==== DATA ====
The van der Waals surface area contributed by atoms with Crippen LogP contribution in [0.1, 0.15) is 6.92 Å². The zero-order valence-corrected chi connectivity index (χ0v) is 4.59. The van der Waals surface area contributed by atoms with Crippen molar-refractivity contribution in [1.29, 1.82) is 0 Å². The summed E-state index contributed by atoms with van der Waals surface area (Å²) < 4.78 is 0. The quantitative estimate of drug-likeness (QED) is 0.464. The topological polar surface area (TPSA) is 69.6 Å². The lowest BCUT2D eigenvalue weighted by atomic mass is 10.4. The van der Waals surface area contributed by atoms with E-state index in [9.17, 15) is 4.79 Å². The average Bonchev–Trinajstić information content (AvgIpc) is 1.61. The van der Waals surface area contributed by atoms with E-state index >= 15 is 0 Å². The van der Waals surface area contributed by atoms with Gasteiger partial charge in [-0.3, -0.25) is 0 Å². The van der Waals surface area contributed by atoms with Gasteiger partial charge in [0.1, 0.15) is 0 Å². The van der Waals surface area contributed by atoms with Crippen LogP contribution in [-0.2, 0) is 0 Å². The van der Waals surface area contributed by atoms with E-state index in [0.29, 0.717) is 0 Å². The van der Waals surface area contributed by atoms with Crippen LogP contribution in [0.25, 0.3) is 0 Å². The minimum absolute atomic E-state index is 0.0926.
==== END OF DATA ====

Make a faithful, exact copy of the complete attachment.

The van der Waals surface area contributed by atoms with Crippen LogP contribution in [0.1, 0.15) is 6.92 Å². The zero-order valence-corrected chi connectivity index (χ0v) is 4.59. The van der Waals surface area contributed by atoms with Crippen molar-refractivity contribution in [1.29, 1.82) is 0 Å². The summed E-state index contributed by atoms with van der Waals surface area (Å²) < 4.78 is 0. The quantitative estimate of drug-likeness (QED) is 0.464. The topological polar surface area (TPSA) is 69.6 Å². The lowest BCUT2D eigenvalue weighted by atomic mass is 10.4. The van der Waals surface area contributed by atoms with E-state index in [9.17, 15) is 4.79 Å². The average Bonchev–Trinajstić information content (AvgIpc) is 1.61. The van der Waals surface area contributed by atoms with E-state index >= 15 is 0 Å². The van der Waals surface area contributed by atoms with Gasteiger partial charge in [-0.3, -0.25) is 0 Å². The van der Waals surface area contributed by atoms with Gasteiger partial charge in [0.1, 0.15) is 0 Å². The van der Waals surface area contributed by atoms with Crippen LogP contribution in [-0.2, 0) is 0 Å². The van der Waals surface area contributed by atoms with E-state index in [0.29, 0.717) is 0 Å². The van der Waals surface area contributed by atoms with Crippen LogP contribution in [0.25, 0.3) is 0 Å². The minimum absolute atomic E-state index is 0.0926.